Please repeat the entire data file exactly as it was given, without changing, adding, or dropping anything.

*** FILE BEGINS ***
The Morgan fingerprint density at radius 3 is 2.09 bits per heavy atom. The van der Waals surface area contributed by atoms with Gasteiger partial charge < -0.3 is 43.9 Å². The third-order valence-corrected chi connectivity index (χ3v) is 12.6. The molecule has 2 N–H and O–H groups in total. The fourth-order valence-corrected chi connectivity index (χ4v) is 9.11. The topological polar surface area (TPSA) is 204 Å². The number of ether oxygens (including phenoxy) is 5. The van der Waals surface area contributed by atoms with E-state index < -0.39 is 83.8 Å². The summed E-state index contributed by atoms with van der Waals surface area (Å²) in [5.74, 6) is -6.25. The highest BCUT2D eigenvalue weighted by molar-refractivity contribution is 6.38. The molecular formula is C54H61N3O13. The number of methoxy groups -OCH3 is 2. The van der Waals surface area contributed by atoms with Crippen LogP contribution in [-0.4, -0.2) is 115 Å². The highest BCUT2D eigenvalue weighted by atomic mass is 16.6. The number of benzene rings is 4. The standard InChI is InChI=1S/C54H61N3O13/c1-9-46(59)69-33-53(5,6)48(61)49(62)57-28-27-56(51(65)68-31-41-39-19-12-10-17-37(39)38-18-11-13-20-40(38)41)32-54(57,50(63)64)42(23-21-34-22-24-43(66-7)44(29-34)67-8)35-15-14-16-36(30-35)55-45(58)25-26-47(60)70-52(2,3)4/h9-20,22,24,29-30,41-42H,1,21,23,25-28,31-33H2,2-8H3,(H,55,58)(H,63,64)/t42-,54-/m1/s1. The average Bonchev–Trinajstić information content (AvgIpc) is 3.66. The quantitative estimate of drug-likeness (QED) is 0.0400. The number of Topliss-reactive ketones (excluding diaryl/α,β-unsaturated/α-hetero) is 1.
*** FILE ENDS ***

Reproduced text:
The Morgan fingerprint density at radius 3 is 2.09 bits per heavy atom. The van der Waals surface area contributed by atoms with Gasteiger partial charge < -0.3 is 43.9 Å². The third-order valence-corrected chi connectivity index (χ3v) is 12.6. The molecule has 2 N–H and O–H groups in total. The fourth-order valence-corrected chi connectivity index (χ4v) is 9.11. The topological polar surface area (TPSA) is 204 Å². The number of ether oxygens (including phenoxy) is 5. The van der Waals surface area contributed by atoms with E-state index < -0.39 is 83.8 Å². The summed E-state index contributed by atoms with van der Waals surface area (Å²) in [5.74, 6) is -6.25. The highest BCUT2D eigenvalue weighted by molar-refractivity contribution is 6.38. The molecular formula is C54H61N3O13. The number of methoxy groups -OCH3 is 2. The van der Waals surface area contributed by atoms with Crippen LogP contribution in [-0.4, -0.2) is 115 Å². The highest BCUT2D eigenvalue weighted by atomic mass is 16.6. The number of benzene rings is 4. The standard InChI is InChI=1S/C54H61N3O13/c1-9-46(59)69-33-53(5,6)48(61)49(62)57-28-27-56(51(65)68-31-41-39-19-12-10-17-37(39)38-18-11-13-20-40(38)41)32-54(57,50(63)64)42(23-21-34-22-24-43(66-7)44(29-34)67-8)35-15-14-16-36(30-35)55-45(58)25-26-47(60)70-52(2,3)4/h9-20,22,24,29-30,41-42H,1,21,23,25-28,31-33H2,2-8H3,(H,55,58)(H,63,64)/t42-,54-/m1/s1. The average Bonchev–Trinajstić information content (AvgIpc) is 3.66. The quantitative estimate of drug-likeness (QED) is 0.0400. The number of Topliss-reactive ketones (excluding diaryl/α,β-unsaturated/α-hetero) is 1.